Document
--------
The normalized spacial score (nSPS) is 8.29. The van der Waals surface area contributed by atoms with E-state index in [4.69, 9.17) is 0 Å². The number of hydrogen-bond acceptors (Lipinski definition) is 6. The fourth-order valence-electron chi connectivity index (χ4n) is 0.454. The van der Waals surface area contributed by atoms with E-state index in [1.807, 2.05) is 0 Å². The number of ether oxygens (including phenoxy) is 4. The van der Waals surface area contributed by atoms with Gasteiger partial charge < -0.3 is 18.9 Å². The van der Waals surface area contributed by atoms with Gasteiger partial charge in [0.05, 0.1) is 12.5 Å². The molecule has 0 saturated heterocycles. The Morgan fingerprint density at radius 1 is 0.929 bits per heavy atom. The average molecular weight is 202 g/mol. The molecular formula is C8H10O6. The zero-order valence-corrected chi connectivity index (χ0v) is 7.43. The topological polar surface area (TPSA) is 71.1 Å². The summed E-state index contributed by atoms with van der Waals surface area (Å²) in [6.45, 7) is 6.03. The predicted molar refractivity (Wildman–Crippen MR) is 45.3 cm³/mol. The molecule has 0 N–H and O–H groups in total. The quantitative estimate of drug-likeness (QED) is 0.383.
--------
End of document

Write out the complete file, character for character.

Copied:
The normalized spacial score (nSPS) is 8.29. The van der Waals surface area contributed by atoms with E-state index in [4.69, 9.17) is 0 Å². The number of hydrogen-bond acceptors (Lipinski definition) is 6. The fourth-order valence-electron chi connectivity index (χ4n) is 0.454. The van der Waals surface area contributed by atoms with E-state index in [1.807, 2.05) is 0 Å². The number of ether oxygens (including phenoxy) is 4. The van der Waals surface area contributed by atoms with Gasteiger partial charge < -0.3 is 18.9 Å². The van der Waals surface area contributed by atoms with Gasteiger partial charge in [0.05, 0.1) is 12.5 Å². The molecule has 0 saturated heterocycles. The Morgan fingerprint density at radius 1 is 0.929 bits per heavy atom. The average molecular weight is 202 g/mol. The molecular formula is C8H10O6. The zero-order valence-corrected chi connectivity index (χ0v) is 7.43. The topological polar surface area (TPSA) is 71.1 Å². The summed E-state index contributed by atoms with van der Waals surface area (Å²) in [6.45, 7) is 6.03. The predicted molar refractivity (Wildman–Crippen MR) is 45.3 cm³/mol. The molecule has 0 N–H and O–H groups in total. The quantitative estimate of drug-likeness (QED) is 0.383.